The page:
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I've Gotta Be Me
Rick Reilly
March 07, 1994
Babbling broadcaster Dick Vitale may seem to be all mouth, but he's also got a big heart—and a huge fear of failure
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March 07, 1994

I've Gotta Be Me

Babbling broadcaster Dick Vitale may seem to be all mouth, but he's also got a big heart—and a huge fear of failure

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Los Angeles

It is 4:25 in the morning, and Dick Vitale is about to do something so incredible, so unthinkable, so unbelievable, baby, that you will scarcely believe your ears. He is going to shut up.

Vitale, 54, posts up St. Jude on the bedside table, boxes out the standing lamp and begins to pray. Five minutes every morning and five minutes every night—Marriott or Holiday Inn, Chapel Hill or West Lafayette—100,000-watt Radio Vitale actually goes dark. Of course, in five minutes the phone will ring and The J.P. McCarthy Show in Detroit will be ready for Vitale's twice-weekly visit, and the red light on Vitale's life will flip on again and you will offer to pay for silence like this.

It is important that Vitale get up at such a skinny hour to do Detroit radio, lest somebody in America not hear him today, with or without electricity. First thing you have to know about Dicky Vee is that he never turns down an audience or a paycheck, on account of his belief that the Big Ride could end tomorrow. For the same reason, this year he will do 50 college basketball games for ESPN and 15 for ABC, 30 or so speaking gigs, half a dozen appearances for Adidas, at least 30 interviews a week, promos for his three books and his computer game, a once-a-week Indianapolis radio show and daily one-minute national radio spots. He also has his own college hoops magazine, not to mention the columns he writes for Basketball Times and Eastern Basketball, which he has done for 15 years and for which he gets a whopping $50 a column.

But right now there is nobody hanging around but God, so Dicky Vee gives Him an earful.

Second thing you have to know about Vitale is, he worries more than any three Brighton Beach mothers, and this morning is rich with fret. He will pray for the earthquake victims here in L.A. and the freezing victims back East; for his tennis-playing daughters at Notre Dame, so they won't get stuck outside in the snow; for Jimmy Valvano, so he'll save Dick a place Up There; for his mother, who never should have had to go through what she went through; for his wife, so the lump won't come back; for the kid in Tampa, so he'll live long enough to use the tickets; for the kid in Indianapolis, so he won't have to have that 61st operation; and for himself, so he won't be fired again. Especially that last one.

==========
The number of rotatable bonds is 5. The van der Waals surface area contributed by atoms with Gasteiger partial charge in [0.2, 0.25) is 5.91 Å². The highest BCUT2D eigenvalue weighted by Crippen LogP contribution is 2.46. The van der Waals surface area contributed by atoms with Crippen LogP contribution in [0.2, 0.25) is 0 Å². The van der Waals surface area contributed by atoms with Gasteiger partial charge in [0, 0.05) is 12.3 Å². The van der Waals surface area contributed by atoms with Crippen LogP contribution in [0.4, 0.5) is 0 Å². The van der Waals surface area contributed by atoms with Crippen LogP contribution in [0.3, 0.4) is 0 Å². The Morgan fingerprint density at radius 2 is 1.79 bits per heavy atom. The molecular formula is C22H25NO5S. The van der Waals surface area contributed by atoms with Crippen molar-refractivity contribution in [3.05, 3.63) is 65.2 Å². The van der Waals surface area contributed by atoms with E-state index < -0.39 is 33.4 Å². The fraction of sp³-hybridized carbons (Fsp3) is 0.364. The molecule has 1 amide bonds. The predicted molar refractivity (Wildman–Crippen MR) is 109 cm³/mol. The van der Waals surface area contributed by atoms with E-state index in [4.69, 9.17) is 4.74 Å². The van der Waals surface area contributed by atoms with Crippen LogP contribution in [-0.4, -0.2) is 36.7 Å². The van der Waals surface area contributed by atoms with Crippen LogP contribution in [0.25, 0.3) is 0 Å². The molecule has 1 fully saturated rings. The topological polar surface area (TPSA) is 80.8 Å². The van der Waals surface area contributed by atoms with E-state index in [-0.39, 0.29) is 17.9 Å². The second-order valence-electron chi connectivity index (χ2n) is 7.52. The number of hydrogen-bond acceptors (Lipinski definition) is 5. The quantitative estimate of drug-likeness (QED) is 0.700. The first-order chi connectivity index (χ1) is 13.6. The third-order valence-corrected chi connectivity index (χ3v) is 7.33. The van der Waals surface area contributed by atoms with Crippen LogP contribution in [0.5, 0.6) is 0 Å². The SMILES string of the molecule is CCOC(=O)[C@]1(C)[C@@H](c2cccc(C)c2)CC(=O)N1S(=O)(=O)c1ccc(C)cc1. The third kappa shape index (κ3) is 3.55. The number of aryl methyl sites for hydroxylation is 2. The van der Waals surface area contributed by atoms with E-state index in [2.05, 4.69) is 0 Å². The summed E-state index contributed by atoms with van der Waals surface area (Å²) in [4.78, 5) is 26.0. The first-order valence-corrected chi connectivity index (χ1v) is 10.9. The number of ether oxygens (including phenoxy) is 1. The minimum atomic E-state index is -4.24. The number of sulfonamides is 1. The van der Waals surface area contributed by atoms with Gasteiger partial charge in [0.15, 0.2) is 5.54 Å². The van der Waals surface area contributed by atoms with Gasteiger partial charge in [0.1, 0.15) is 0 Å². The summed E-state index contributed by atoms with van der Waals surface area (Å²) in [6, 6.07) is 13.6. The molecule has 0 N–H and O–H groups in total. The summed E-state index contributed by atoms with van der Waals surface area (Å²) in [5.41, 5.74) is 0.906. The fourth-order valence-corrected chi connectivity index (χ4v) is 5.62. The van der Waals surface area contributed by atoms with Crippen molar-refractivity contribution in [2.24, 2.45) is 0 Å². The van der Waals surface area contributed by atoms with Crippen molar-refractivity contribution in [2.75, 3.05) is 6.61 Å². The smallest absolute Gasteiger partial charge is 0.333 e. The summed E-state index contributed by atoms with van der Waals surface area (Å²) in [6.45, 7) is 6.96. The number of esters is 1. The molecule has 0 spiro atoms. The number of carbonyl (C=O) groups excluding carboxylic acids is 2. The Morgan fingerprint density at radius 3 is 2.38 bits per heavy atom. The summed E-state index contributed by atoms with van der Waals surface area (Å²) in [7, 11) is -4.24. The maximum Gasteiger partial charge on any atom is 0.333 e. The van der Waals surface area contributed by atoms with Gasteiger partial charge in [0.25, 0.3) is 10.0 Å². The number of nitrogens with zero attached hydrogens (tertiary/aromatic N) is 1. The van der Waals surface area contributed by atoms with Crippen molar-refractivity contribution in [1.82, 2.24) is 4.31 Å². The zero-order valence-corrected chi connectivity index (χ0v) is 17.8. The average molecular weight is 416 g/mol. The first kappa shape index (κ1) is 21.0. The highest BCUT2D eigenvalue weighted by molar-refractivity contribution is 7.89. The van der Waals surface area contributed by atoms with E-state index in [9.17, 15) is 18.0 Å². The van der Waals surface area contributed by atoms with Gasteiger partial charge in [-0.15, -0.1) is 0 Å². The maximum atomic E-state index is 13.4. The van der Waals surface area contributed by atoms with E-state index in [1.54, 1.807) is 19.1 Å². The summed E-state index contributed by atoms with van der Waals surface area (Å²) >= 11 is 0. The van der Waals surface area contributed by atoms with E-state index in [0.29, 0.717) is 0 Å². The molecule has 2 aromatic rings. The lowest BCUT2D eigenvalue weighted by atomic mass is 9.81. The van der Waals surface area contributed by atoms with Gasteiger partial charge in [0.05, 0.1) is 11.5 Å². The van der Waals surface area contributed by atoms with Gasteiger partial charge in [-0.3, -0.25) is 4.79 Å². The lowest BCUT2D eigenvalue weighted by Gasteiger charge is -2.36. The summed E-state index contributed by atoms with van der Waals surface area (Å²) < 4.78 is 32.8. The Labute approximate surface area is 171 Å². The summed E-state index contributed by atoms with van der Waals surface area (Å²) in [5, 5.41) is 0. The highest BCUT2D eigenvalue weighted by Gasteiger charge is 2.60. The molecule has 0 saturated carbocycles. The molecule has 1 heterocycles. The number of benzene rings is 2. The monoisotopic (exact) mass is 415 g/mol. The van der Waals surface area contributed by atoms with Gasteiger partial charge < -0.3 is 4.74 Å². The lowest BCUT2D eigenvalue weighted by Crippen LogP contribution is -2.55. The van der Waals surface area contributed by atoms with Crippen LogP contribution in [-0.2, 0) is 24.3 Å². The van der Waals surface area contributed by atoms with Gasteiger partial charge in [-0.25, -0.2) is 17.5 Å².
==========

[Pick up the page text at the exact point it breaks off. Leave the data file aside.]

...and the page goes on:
Al McGuire always said that Vitale "never had the good inside. If he did, he'd still be coaching." McGuire was probably right. The outside, of course, has always been cake for Vitale—the famously bald head, the orange turtlenecks under bright blue suits, the lime-green convertibles, the voice that could make runs in a pair of nylons 100 feet away, the distinctive call of a big basket: "Ohhhh! Oohhhhhh! Unbelieeeeevable, baby!" Dicky Vee's outside has always been as subtle as a Macy's parade.

This was the East Rutherford (N.J.) High School coach who celebrated his first state championship by riding through the streets on the back of a fire truck, yelling louder than the siren. This was the University of Detroit coach who would be introduced last at games, running out under a single spotlight and swan-diving into his players' arms. This was the Detroit Piston coach who would disco-dance on the floor after a rare win.

These days Vitale's outside is bigger than ever. He is the hottest thing in college basketball since body paint. On campuses they put up signs at games he's not attending: WHERE'S DICKY V.? If Vitale's in the house, the occasion is large. This year a newspaper columnist pooh-poohed a big Oregon-Oregon State game by writing, "If this game is so big, how come Dick Vitale's not here?" That means Vitale not only covers the biggest games but also defines them. He's kind of a human Goodyear blimp. "I guess you could say that," says Oklahoma basketball coach Billy Tubbs. " 'Course, Vitale's got more hot air."

But all that honking and waving and trash-can-beating on the outside has always been a way to keep anybody from getting a good look at that inside. Dicky Vee worries. He fears. He bleeds. At East Rutherford he lost five pints of blood through his stomach in one night of worrying about a loss. He didn't have one bleeding ulcer. He had three. Man coached the New Jersey state high school basketball championship game in 1970 with a half-gallon of milk next to his chair. Typical Dicky Vee. Never let 'cm see you bleed on the outside.

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